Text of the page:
Though you may consider mechanical seals to be quite small mechanisms in slurry-pumping systems, they can be the vital bridge between success and failure. Poor or incorrect seal selection can lead to serious damage to the pumping system. Ultimately, if you want to get the most from your slurry pumps, the choice of mechanical seals is essential. Fluid-handling experts at Controlled Liquid Equipment offer some tips for extending the longevity of these components.
Increasing slurry-pump trustworthiness begins with an understanding of the challenges involved in transferring highly abrasive fluids such as manure, cement, and starch. These pumps certainly have their work cut out for them. Therefore, when selecting a mechanical seal for slurry service:
Robust design characteristics
Heavy slurry usually involves a high solid content. A seal design that can withstand erosive impacts while protecting the seal faces is a must. Specially designed seals for slurry applications typically feature durable construction materials, hardened faces, and heavy-duty springs to ensure the seal faces have the correct pressure setting to seal the system.
When pumping a slurry mixture, process pressure will naturally drive the particle-filled fluid into the sealing interface, causing abrasion and accelerated wear. A restriction bushing isolates the mechanical seal from the harsh process so that the seal is mostly sealing the cleaner, cooler flush fluid.
A proper flushing plan will keep abrasives away from the seal faces. Seal flushing also keeps things moving in the stuffing box to prevent solids stagnation and build-up. As with any pumping application, you should always avoid dry running conditions.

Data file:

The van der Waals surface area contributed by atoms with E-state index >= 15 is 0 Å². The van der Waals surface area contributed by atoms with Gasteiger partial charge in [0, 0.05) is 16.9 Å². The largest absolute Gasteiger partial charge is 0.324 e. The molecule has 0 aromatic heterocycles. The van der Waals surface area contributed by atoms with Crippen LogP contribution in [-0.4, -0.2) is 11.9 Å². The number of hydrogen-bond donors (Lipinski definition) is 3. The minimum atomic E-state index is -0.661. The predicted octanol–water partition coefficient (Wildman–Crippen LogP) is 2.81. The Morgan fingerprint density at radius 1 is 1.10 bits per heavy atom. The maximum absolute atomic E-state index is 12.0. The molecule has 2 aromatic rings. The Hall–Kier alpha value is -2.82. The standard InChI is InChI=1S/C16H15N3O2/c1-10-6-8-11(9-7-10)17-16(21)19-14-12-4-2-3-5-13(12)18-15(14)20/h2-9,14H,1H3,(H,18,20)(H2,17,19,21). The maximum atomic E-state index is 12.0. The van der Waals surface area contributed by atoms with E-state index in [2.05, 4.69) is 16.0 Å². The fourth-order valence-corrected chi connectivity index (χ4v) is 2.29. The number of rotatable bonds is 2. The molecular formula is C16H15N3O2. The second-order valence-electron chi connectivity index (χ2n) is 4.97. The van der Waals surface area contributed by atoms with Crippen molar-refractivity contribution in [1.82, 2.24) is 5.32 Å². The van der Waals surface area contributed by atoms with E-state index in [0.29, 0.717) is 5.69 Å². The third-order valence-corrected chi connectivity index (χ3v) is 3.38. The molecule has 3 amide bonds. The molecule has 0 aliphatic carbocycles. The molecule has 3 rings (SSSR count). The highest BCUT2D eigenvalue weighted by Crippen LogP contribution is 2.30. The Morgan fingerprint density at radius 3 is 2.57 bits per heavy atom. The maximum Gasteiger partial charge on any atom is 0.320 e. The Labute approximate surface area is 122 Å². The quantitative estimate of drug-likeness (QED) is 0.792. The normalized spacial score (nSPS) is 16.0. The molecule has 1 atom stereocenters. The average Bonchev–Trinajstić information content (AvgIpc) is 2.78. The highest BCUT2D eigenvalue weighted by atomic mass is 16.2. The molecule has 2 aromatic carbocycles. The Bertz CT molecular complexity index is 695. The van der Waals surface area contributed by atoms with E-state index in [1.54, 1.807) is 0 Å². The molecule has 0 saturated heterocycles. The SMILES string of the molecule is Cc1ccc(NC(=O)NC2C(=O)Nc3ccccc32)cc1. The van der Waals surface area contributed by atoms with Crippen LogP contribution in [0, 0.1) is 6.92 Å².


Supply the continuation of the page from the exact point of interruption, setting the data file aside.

Choosing the proper seal for a slurry pump is just part of the equation. It’s also imperative to select the right pump for the job and to maintain it properly. As with other pumping systems, poor equipment conditions caused by bad bearings, cavitation, excessive impeller loads, and misaligned shafts can lead to excessive vibration and shock to the mechanical seal. A slurry pump running under these conditions will generate more heat and more opportunity for abrasives to enter the sealing interface.
Lubricating Film Matters
According to fluid-handling experts, regardless of your pumping application, a lubricating film at the sealing interface is always needed. A film that is too thick will increase leakage and may allow particulate between the mechanical seal faces, increasing wear from abrasion. Conversely, a film that is too thin will generate heat and degrade materials. Keeping the sealing interface cool and clean will promote longer seal life. Controlled Liquid Equipment are a seal division and deals with many of the top Blue Chip companies all around South-Africa. Here at Controlled Liquid Equipment, we manufacture and supply mechanical seals and gland packing to suit customer designs. We supply a wide variety of pumps, valves and seals to suit our client’s needs.